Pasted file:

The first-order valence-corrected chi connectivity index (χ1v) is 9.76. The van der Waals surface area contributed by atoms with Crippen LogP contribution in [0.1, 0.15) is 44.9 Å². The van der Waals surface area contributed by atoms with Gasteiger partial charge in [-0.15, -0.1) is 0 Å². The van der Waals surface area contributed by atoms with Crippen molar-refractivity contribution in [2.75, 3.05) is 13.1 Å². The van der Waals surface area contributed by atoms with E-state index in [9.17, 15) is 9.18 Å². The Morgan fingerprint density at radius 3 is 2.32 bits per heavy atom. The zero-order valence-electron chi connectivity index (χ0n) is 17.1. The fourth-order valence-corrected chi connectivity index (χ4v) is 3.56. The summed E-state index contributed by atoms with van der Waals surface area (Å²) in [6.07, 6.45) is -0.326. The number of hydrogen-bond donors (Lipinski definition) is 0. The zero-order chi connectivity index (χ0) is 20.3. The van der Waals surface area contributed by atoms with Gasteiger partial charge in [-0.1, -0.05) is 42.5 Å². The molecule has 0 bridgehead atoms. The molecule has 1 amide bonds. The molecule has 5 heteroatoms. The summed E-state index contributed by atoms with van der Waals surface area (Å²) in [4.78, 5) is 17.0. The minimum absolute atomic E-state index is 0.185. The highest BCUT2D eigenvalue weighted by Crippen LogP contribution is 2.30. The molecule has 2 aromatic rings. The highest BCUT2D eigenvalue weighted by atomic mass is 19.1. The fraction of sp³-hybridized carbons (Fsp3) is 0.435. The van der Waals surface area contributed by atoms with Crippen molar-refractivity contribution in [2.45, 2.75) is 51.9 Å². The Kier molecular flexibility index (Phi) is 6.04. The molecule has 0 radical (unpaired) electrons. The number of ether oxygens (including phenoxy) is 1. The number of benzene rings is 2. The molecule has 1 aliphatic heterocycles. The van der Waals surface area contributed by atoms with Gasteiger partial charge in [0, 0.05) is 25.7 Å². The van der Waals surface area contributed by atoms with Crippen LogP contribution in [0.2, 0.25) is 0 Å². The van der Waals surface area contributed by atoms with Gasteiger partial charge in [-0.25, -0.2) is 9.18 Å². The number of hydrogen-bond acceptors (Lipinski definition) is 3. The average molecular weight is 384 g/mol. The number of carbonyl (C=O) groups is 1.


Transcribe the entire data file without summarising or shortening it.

The first-order valence-corrected chi connectivity index (χ1v) is 9.76. The van der Waals surface area contributed by atoms with Crippen LogP contribution in [0.1, 0.15) is 44.9 Å². The van der Waals surface area contributed by atoms with Gasteiger partial charge in [-0.15, -0.1) is 0 Å². The van der Waals surface area contributed by atoms with Crippen molar-refractivity contribution in [2.75, 3.05) is 13.1 Å². The van der Waals surface area contributed by atoms with E-state index in [9.17, 15) is 9.18 Å². The Morgan fingerprint density at radius 3 is 2.32 bits per heavy atom. The zero-order valence-electron chi connectivity index (χ0n) is 17.1. The fourth-order valence-corrected chi connectivity index (χ4v) is 3.56. The summed E-state index contributed by atoms with van der Waals surface area (Å²) in [6.07, 6.45) is -0.326. The number of hydrogen-bond donors (Lipinski definition) is 0. The zero-order chi connectivity index (χ0) is 20.3. The van der Waals surface area contributed by atoms with Gasteiger partial charge in [-0.1, -0.05) is 42.5 Å². The molecule has 0 bridgehead atoms. The molecule has 1 amide bonds. The molecule has 5 heteroatoms. The summed E-state index contributed by atoms with van der Waals surface area (Å²) in [4.78, 5) is 17.0. The minimum absolute atomic E-state index is 0.185. The highest BCUT2D eigenvalue weighted by Crippen LogP contribution is 2.30. The molecule has 2 aromatic rings. The highest BCUT2D eigenvalue weighted by atomic mass is 19.1. The fraction of sp³-hybridized carbons (Fsp3) is 0.435. The van der Waals surface area contributed by atoms with Crippen molar-refractivity contribution in [2.45, 2.75) is 51.9 Å². The Kier molecular flexibility index (Phi) is 6.04. The molecule has 0 radical (unpaired) electrons. The number of ether oxygens (including phenoxy) is 1. The number of benzene rings is 2. The molecule has 1 aliphatic heterocycles. The van der Waals surface area contributed by atoms with Gasteiger partial charge in [0, 0.05) is 25.7 Å². The van der Waals surface area contributed by atoms with Crippen LogP contribution in [0.2, 0.25) is 0 Å². The van der Waals surface area contributed by atoms with Gasteiger partial charge in [-0.25, -0.2) is 9.18 Å². The number of hydrogen-bond acceptors (Lipinski definition) is 3. The average molecular weight is 384 g/mol. The number of carbonyl (C=O) groups is 1.